HL Deb 05 December 1983 vol 445 cc871-3

2.37 p.m.

Lord Tweedsmuir

My Lords, I beg leave to ask the Question standing in my name on the Order Paper.

The Question was as follows:

To ask Her Majesty's Government whether they have received the latest report of the Council on Tribunals produced upon their twenty-fifth anniversary.

The Lord Chancellor (Lord Hailsham of Saint Marylebone)

My Lords, the annual report of the Council on Tribunals for 1982–1983 was published on 2nd December. The report is made to me and to my noble and learned friend the Lord Advocate. This might be an appropriate moment for me to express my appreciation and that of my noble and learned friend to the chairmen and members of the council from time to time for the valuable work which they have done in the 25 years since the council was set up. There can be no doubt that the public have benefited constantly from the work of the council and, in particular, from improvements in the procedures of tribunals and inquiries which have resulted from their recommendations. I would add, if I may, that my noble friend Lord Tweedsmuir made a distinguished contribution to the work of the council during his seven years as its chairman.

Lord Elwyn-Jones

My Lords, may I join the noble and learned Lord in expressing our gratitude to the noble Lord, Lord Tweedsmuir, who has so fittingly put down this Question, bearing in mind his notable contribution as a former chairman. Is it not the case that since the council was set up by the Labour Government 25 years ago it has rendered great service in safeguarding the independence of the 60 kinds of tribunals and inquiries which it supervises and, so far as it can, in seeking to ensure that individuals affected are treated fairly? Would the 25th anniversary of the setting up of the council not be a suitable occasion for extending legal representation in tribunals? Is this also not a time for the House to be given an opportunity to review the work of the council?

The Lord Chancellor

My Lords, I am grateful to the noble and learned Lord for all those remarks. The question of debate is not for me, but for the usual channels. Obviously if there were such a debate, and I was so invited, I should be very glad to take part. As regards the setting up of the council by the Labour Government, if the Labour Government had done only that in the past 25 years I might almost join the noble and learned Lord's party. I note what he says about that one episode of Labour policy.

In relation to legal representation on tribunals, there are tribunals and tribunals. Some have the right to legal representation. The noble and learned Lord has referred to the 60 kinds of tribunal—certainly a large number. This development, which has largely, though not entirely, taken place since the war, was originally designed to do without lawyers. The tribunals were set up in this informal form to prevent what is called a happy hunting ground or paradise for lawyers. The question of legal representation has been considered case by case and in the light of constraints on public expenditure and manpower resources.

Baroness Burton of Coventry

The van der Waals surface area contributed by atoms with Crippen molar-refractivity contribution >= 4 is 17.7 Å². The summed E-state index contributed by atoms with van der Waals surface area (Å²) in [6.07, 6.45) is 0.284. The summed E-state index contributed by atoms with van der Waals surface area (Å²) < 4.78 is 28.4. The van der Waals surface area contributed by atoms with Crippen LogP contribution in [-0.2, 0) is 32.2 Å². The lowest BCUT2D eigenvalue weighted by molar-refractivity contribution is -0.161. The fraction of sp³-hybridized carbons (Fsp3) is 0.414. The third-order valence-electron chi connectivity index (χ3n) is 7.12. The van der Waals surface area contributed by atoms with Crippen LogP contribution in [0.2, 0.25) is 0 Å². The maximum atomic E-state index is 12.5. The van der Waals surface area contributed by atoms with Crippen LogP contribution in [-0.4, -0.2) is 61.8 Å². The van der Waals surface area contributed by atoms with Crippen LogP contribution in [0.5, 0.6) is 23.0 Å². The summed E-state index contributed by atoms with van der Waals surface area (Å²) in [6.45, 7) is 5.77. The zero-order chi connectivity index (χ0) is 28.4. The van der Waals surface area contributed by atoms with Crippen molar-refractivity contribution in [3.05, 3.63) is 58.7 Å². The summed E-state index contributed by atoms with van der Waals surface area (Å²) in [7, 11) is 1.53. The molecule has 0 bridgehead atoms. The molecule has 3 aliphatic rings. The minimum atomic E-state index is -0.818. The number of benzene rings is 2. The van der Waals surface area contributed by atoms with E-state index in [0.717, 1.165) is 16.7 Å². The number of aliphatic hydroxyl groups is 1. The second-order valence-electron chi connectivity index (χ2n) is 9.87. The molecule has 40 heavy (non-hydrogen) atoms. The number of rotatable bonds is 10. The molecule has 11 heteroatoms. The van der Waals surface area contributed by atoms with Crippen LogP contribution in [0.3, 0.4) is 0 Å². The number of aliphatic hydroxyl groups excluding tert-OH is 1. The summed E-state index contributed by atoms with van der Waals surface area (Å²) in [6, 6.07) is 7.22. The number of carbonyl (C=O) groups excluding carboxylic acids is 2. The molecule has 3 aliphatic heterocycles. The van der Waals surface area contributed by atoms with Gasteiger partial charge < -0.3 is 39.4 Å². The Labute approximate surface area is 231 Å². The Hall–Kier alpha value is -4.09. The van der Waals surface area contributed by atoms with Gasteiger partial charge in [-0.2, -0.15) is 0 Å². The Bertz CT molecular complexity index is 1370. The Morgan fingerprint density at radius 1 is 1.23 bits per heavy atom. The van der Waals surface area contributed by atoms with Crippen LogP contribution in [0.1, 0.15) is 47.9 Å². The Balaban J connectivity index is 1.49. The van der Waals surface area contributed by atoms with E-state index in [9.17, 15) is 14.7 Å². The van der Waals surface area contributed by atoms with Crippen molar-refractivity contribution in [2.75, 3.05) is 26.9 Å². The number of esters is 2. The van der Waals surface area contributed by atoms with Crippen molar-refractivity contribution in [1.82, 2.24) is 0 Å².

My Lords, if I may, I shall declare a past interest as chairman of the Council on Tribunals. May I ask the noble and learned Lord whether he is aware how much members of the council have always appreciated the help and co-operation given by him and by his noble and learned predecessor, the Lord Gardiner? Moving on from that, may I ask the noble and learned Lord whether his consideration and encouragement would extend to a sentence in the leader of The Times of today, which says that the council has a good claim for further support, if it is to be able to develop its role and increase its usefulness in the future? Can the noble and learned Lord offer to all of us interested in the Council on Tribunals some encouragement in that sphere?

The Lord Chancellor

My Lords, I remember in a previous incarnation congratulating and thanking the noble Baroness herself for the part that she had played. I think that the House would wish to add their appreciation to the noble Baroness to what I have already said to my noble friend. I hope that what she says it true about both my noble and learned predecessor and myself. We find our co-operation with the Council very valuable. It helps us perform one part of our task which otherwise we might be rather ill-equipped to perform, and therefore we find it very valuable, indeed. I did see, but I am afraid, only scanned, the leading article in The Times. I am certain that I shall give it all the support I can, bearing in mind the usual provisos.

Lord Gainford

My Lords, can the noble and learned Lord on the Woolsack say whether Her Majesty's Government are satisfied that the council has enough resources to carry on with the fairness and impartiality which has been referred to by the noble Lord, Lord Elwyn-Jones, as its workload has increased two and a half times over the last 25 years?

The Lord Chancellor

My Lords I suppose that none of us has all the resources that we should like in order to do all the things that we should like to do, but the Council on Tribunals has only got to come to me and discuss any particular requirement that it may feel it needs and I will see what I can do for it. I cannot make promises instantly on my feet.

Lord Glenamara

My Lords, may I ask the noble and learned Lord whether his attention was drawn to a recent BBC radio programme which appeared to show that there were appalling delays in industrial tribunals which amounted to a denial of justice for some appellants? Did the noble Lord hear that programme and, if so, can he say what he is doing about it?

The Lord Chancellor

My Lords, I am afraid that the answer is, no, I did not hear it. I will inquire into the matter and perhaps write to the noble Lord if that is convenient.